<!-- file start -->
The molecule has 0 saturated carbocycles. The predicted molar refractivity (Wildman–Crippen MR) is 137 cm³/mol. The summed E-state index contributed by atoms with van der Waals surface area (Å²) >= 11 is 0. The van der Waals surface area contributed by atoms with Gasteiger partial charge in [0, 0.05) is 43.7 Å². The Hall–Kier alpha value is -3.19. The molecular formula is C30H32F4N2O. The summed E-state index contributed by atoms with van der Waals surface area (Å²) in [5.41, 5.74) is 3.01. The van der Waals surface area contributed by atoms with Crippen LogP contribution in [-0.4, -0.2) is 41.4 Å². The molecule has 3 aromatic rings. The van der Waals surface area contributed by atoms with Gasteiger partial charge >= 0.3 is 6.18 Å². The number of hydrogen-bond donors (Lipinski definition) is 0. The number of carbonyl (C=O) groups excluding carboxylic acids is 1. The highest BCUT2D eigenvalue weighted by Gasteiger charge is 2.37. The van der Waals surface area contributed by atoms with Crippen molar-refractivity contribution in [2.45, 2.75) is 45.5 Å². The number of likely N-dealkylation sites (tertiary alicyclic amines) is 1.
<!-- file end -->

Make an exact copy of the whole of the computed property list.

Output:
The molecule has 0 saturated carbocycles. The predicted molar refractivity (Wildman–Crippen MR) is 137 cm³/mol. The summed E-state index contributed by atoms with van der Waals surface area (Å²) >= 11 is 0. The van der Waals surface area contributed by atoms with Gasteiger partial charge in [0, 0.05) is 43.7 Å². The Hall–Kier alpha value is -3.19. The molecular formula is C30H32F4N2O. The summed E-state index contributed by atoms with van der Waals surface area (Å²) in [5.41, 5.74) is 3.01. The van der Waals surface area contributed by atoms with Crippen LogP contribution in [-0.4, -0.2) is 41.4 Å². The molecule has 3 aromatic rings. The van der Waals surface area contributed by atoms with Gasteiger partial charge >= 0.3 is 6.18 Å². The number of hydrogen-bond donors (Lipinski definition) is 0. The number of carbonyl (C=O) groups excluding carboxylic acids is 1. The highest BCUT2D eigenvalue weighted by Gasteiger charge is 2.37. The van der Waals surface area contributed by atoms with Crippen molar-refractivity contribution in [2.45, 2.75) is 45.5 Å². The number of likely N-dealkylation sites (tertiary alicyclic amines) is 1.